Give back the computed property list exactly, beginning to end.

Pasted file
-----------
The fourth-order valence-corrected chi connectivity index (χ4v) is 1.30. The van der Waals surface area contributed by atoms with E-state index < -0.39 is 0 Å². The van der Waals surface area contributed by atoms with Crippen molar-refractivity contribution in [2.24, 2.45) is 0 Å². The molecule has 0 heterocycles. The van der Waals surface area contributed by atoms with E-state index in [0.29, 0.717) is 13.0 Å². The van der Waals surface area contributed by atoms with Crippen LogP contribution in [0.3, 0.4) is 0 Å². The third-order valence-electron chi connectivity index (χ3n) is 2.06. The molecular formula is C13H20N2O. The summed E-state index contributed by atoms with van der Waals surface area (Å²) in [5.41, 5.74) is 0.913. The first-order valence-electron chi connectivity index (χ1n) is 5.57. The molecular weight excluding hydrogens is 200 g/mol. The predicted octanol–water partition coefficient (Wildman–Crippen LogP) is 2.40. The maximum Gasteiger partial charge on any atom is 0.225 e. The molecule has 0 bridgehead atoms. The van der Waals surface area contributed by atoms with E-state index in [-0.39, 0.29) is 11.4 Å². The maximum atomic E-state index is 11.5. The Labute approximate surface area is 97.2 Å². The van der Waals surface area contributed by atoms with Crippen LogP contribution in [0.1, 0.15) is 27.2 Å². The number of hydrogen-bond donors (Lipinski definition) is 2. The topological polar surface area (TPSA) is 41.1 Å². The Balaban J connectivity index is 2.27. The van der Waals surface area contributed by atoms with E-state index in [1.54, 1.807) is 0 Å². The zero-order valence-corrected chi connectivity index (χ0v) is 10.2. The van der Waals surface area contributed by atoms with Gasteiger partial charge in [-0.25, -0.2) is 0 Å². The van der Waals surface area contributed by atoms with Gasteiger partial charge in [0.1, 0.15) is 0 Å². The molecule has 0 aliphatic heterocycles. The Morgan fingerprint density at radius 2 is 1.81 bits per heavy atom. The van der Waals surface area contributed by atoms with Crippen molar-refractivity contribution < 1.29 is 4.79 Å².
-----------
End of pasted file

The fourth-order valence-corrected chi connectivity index (χ4v) is 1.30. The van der Waals surface area contributed by atoms with E-state index < -0.39 is 0 Å². The van der Waals surface area contributed by atoms with Crippen molar-refractivity contribution in [2.24, 2.45) is 0 Å². The molecule has 0 heterocycles. The van der Waals surface area contributed by atoms with E-state index in [0.29, 0.717) is 13.0 Å². The van der Waals surface area contributed by atoms with Crippen LogP contribution in [0.3, 0.4) is 0 Å². The third-order valence-electron chi connectivity index (χ3n) is 2.06. The molecular formula is C13H20N2O. The summed E-state index contributed by atoms with van der Waals surface area (Å²) in [5.41, 5.74) is 0.913. The first-order valence-electron chi connectivity index (χ1n) is 5.57. The molecular weight excluding hydrogens is 200 g/mol. The predicted octanol–water partition coefficient (Wildman–Crippen LogP) is 2.40. The maximum Gasteiger partial charge on any atom is 0.225 e. The molecule has 0 bridgehead atoms. The van der Waals surface area contributed by atoms with E-state index in [-0.39, 0.29) is 11.4 Å². The maximum atomic E-state index is 11.5. The Labute approximate surface area is 97.2 Å². The van der Waals surface area contributed by atoms with Crippen LogP contribution in [0.1, 0.15) is 27.2 Å². The number of hydrogen-bond donors (Lipinski definition) is 2. The topological polar surface area (TPSA) is 41.1 Å². The Balaban J connectivity index is 2.27. The van der Waals surface area contributed by atoms with E-state index in [1.54, 1.807) is 0 Å². The zero-order valence-corrected chi connectivity index (χ0v) is 10.2. The van der Waals surface area contributed by atoms with Gasteiger partial charge in [-0.25, -0.2) is 0 Å². The van der Waals surface area contributed by atoms with Gasteiger partial charge in [0.1, 0.15) is 0 Å². The molecule has 0 aliphatic heterocycles. The Morgan fingerprint density at radius 2 is 1.81 bits per heavy atom. The van der Waals surface area contributed by atoms with Crippen molar-refractivity contribution < 1.29 is 4.79 Å².